"The wonderful Pitcher-plants, forming the genus Nepenthes of botanists, here reach their greatest development. Every mountain-top abounds with them, running along the ground, or climbing over shrubs and stunted trees; their elegant pitchers hanging in every direction. Some of these are long and slender, resembling in form the beautiful Philippine lace-sponge (Euplectella), which has now become so common; others are broad and short. Their colours are green, variously tinted and mottled with red or purple. The finest yet known were obtained on the summit of Kini-balou, in North-west Borneo. One of the broad sort, Nepenthes rajah, will hold two quarts of water in its pitcher. Another, Nepenthes Edwardsiania, has a narrow pitcher twenty inches long; while the plant itself grows to a length of twenty feet."

Alfred Russel Wallace
Further down the mountain however, the small cups of the fringed pitcher plant (Nepenthes tentaculata) are more often seen as their creeping vines wind their way up and around the branches of other plants. Unlike most other species of pitcher plants, the fringed pitcher plant is not an epiphyte, but grows terrestrially instead. This pitcher plant is one of the most common in Borneo and, because it is so widely distributed, comes in a large variety of colours and patterns.

Fringed pitcher plant

Fringed pitcher plant (Nepenthes tentaculata)

Villose pitcher plants

Villose pitcher plants (Nepenthes villosa). The intricate rings can clearly be seen on their peristomes

'Villosa Hut' (elevation : 2960m) is located almost 5km into the trail. Once again, the twisted trees of southern pine (Dacrydium gibbsiae) and sayat-sayat (Leptospermum recurvum) dominate the sides of the trail. After the hut, the trail ascends to the top of a rocky rise that normally affords you decent views of the peak. However, by the time we arrived at the rise, the clouds had completely shrouded the mountain and the only thing I could see was a blank white canvas in front of me.

Ultramafic rocks

Ultramafic rocks make up the trail

Next : Part 4 - The 2015 Earthquake

The 2015 Earthquake

After a while the mist began to part, offering us occasional glimpses of the rockface on the left that used to be lightly topped with vegetation. The 2015 earthquake had shaken free a lot of the loose debris and vegetation, leaving the rockface looking clean and polished. There were sections further up the trail before 'Sayat Sayat Hut' (elevation : 3668m) that were better examples of the extent of the devastation. The 5.9 magnitude earthquake occurred on the 5th of June 2015, and it not only stranded groups of hikers on the peak, but the subsequent rockfalls, landslides, and the damage that was done to the via ferrata installations ended up killing 18 people, including hikers and mountain guides. One of the prominent structures, the Donkey Ear's Peak (elevation : 4048m) was also severely damaged. Furthermore, the alternative trail to Timpohon, which is called Mesilau, is no longer accessible due to the earthquake.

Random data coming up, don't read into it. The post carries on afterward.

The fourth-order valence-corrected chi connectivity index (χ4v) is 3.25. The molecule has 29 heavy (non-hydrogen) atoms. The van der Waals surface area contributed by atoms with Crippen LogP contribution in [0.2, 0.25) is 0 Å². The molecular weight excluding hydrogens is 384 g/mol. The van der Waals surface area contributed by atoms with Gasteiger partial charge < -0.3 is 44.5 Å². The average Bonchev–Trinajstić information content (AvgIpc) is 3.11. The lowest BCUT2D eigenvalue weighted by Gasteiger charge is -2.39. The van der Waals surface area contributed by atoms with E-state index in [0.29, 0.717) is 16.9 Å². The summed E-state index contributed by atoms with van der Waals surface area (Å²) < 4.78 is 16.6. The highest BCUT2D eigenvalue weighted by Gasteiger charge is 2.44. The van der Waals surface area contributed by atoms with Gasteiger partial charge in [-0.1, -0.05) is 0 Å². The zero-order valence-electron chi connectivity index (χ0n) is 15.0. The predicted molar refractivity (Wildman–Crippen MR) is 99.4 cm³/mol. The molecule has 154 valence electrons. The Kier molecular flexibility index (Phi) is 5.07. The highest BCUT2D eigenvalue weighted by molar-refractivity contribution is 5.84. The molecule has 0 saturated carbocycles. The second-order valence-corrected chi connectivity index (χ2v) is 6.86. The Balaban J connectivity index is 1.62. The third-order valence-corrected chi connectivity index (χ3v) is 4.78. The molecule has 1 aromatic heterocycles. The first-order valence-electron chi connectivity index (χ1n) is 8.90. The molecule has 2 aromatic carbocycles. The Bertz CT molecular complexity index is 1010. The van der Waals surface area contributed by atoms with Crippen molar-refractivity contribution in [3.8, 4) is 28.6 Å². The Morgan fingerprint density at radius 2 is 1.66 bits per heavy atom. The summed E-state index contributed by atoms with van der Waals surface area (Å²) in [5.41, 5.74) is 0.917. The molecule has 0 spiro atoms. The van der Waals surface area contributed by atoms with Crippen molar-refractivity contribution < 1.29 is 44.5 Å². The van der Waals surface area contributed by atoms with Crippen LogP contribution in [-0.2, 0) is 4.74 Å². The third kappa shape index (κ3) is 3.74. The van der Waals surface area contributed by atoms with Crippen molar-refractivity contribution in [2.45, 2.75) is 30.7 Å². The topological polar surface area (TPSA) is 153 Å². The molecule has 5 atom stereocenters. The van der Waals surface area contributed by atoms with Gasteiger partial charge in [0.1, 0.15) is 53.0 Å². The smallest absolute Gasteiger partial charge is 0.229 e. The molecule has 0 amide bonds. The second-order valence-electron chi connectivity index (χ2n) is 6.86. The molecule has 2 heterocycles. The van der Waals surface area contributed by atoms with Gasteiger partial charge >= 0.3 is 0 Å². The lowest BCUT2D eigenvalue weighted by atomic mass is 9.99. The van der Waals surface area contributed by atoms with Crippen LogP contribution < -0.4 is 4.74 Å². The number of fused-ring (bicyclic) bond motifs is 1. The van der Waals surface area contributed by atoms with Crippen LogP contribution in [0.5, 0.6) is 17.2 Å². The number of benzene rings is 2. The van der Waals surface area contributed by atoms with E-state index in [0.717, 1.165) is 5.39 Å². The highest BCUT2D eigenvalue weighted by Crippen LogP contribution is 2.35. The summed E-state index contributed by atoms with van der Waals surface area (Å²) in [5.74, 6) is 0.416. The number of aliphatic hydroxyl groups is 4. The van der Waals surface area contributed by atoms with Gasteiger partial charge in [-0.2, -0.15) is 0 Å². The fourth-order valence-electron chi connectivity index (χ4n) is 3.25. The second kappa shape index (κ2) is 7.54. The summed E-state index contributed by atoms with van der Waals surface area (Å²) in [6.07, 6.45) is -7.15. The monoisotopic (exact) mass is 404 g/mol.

Rockfall trails can be seen in the top right, and rubble heaps in the lower right of the image.
Hover your cursor over the image above to see the condition of the rockface back in 2011.

Laban Rata (elevation : 3272m) was located approximately a kilometre up the trail from 'Villosa Hut' (elevation : 2960m), and it took us about 40 minutes to get there. Along the way we passed 'Paka Hut' (elevation : 3080m), which was a shelter that was named after the Paka Cave that was located just nearby. The cave is basically a large overhanging rock that is located right next to a stream, which, at least before the Laban Rata lodges were built, functioned as a campsite for hikers that needed to acclimatise before making the summit push the following day. After Paka Hut, the trail entered the montane forest once again before reaching Laban Rata not too long after.

Leptospermum recurvum trees (tea trees) that have been twisted by the wind and are draped in fruticose lichen (Usnea spp.)

Laban Rata (elevation : 3272m) is a relatively large collection of lodges and huts that is located very close to the Mount Kinabalu treeline. Its elevation and location at the edge of the granite rockface makes Laban Rata an ideal place for acclimatisation. Dinnertime at the Laban Rata Guesthouse is from 16:30 to 19:30, but please bear in mind that they do not include water. Instead, water is sold at the horrific price of MYR5 for a jug of hot water, MYR7 for a small bottle of mineral water, and MYR14 for a larger 1.5l bottle. Fortunately, I tend to carry more water than I need as there have been a few times in the past where things have gone wrong and I have been caught severely low on water. Potable water is also very useful for flushing debris out of wounds in an emergency. I also carry either a water filter or a steripen, and use them in combination with water treatment tablets.

After dinner, we were strongly encouraged to get as much rest as we possibly could as the morning wake-up call was to be at 01:30!

Sunset from Laban Rata

Sunset from Laban Rata

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Download file: Mount Kinabalu Timpohon - Day 1.gpx

Next : Day 2 - Low's Peak